Two pieces about fireworks describe what went into “artificial fire works” in 1836 and how readers of Parley’s Magazine could make a safer version. “The Week Day Book” is probably The Boys’ Week-Day Book (Philadelphia: T. Ash), published in 1832. The Boy’s Own Book (Boston: Munroe & Francis, 1829) was a small collection of games and activities by William Clarke; some of the “Chemical Amusements” described in the book could be considered fireworks.
“Artificial Fire Works” (from Parley’s Magazine, September 1836; pp. 275-276)

New York, July 18, 1836.

Mr. Editor,

I was lately reading a book entitled “The Week Day Book,” in which I observed a description of a boy making artificial fire-works. It referred to the Boy’s Own Book. I have looked the Boy’s Own Book all over, and I cannot find any thing about it. I think it must be in the English edition.

If you would be so kind as to insert the above, and give a description how to make the “artificial fire works,” you would oblige me and many of your readers very much.

Yours, &c.
P. S.

Reply. We have looked over several books, in order to find out the method of making fire works, in the hope of gratifying P. S. and other readers; but have found nothing to the purpose, except the following, from the Encyclopedia Americana. Even this is in a style which we fear some of our readers will not be able fully to comprehend; but we have not thought it best to alter it.

“The ingredients (of artificial fire works) are, 1st, Saltpetre, purified for the purpose. 2d, Sulphur. 3d, Charcoal. gunpowder is likewise used in the composition of fire works; being first ground, or as it is technically called mealed. Camphor and gum-benzoin are employed as ingredients in odoriferous fire works.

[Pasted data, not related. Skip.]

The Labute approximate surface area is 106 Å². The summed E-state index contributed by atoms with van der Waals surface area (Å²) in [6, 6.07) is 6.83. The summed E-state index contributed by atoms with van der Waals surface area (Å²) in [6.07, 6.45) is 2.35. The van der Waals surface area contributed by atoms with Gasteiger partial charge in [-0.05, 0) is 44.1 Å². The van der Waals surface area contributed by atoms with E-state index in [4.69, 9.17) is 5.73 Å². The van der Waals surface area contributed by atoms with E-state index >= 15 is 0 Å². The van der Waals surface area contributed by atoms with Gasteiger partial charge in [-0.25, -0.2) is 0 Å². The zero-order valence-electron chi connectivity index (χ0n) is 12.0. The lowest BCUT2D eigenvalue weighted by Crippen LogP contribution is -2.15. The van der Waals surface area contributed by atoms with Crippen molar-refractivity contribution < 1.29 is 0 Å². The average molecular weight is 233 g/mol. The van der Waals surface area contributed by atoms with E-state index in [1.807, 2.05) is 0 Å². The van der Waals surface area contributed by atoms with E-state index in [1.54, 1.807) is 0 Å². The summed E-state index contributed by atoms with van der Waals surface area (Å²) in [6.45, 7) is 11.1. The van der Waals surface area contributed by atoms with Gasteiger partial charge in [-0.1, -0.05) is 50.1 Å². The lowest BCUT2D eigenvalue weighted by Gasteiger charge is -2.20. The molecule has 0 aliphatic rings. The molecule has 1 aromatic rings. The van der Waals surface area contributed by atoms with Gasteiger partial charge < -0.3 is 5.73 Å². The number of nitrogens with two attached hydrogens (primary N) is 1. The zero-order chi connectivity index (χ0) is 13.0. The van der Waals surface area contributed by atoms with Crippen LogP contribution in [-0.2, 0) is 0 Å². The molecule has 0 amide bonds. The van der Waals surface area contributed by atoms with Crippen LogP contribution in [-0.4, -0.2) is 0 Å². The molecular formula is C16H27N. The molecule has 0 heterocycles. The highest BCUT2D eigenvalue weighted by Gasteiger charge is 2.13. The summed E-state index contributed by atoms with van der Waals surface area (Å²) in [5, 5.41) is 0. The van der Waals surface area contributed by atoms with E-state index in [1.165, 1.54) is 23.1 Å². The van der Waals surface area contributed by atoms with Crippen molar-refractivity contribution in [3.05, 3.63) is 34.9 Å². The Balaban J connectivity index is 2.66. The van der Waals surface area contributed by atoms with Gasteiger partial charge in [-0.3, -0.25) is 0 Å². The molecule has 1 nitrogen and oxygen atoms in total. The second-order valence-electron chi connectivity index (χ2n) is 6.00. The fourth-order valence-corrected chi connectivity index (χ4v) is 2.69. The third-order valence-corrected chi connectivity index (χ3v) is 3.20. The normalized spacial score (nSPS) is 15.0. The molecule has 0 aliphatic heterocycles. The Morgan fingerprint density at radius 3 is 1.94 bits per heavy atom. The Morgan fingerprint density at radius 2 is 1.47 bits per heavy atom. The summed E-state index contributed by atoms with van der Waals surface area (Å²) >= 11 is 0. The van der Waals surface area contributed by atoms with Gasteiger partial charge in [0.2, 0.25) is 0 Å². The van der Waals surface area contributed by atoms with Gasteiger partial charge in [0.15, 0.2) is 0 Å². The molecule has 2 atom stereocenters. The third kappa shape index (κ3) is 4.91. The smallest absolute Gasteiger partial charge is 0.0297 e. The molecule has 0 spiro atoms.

“The proportions of the materials differ very much in different fire works, and the utmost care and precaution are necessary in working them to a state fit for use, and then in the mixing.

“When stars are wanted, camphor, alcohol, antimony and other ingredients are required, according as the stars are to be blue, white, &c. In some cases gold and silver rain is required; then

p. 276

brass dust, steel dust, saw dust, &c. enter into the composition. Hence the varieites may be almost indefinite.

“With respect to color, sulphur gives a blue, camphor a white or pale color, saltpetre a clear white yellow, salammoniac a green, antimony a reddish, rosin a copper color.”

A laboratory, at the Castle Garden, in New York, was blown up a few weeks ago; and in it about $2,000 worth of artificial fire works. We suppose they are made in the laboratory, in large quantities, to sell.

On the whole we are hardly sorry that we can find nothing more definite on this subject, for we believe there are a thousand better ways of amusing ourselves, and others, than by means of artificial fire works.

“Fire Works” (from Parley’s Magazine, October 1836; p. 308)

Mr. Editor,

Observing that your correspondent who signs himself P. S. wishes to know how to make artificial fire-works, and you have given him the direction for making real fire-works, I should say for his information that the English edition of the “Boy’s Own Book" contains the process of making them. They are totally different from the fire-works that you have described, being made by the reflection of light on transparent paper of different colours, cut out and pierced in a proper shape, and are therefore a safe, pleasant, and interesting amusement. The article is long, and illustrated by numerous engravings, or I would transcribe it.

Yours, &c.
H. T. P.

Boston, Sept. 3, 1836.

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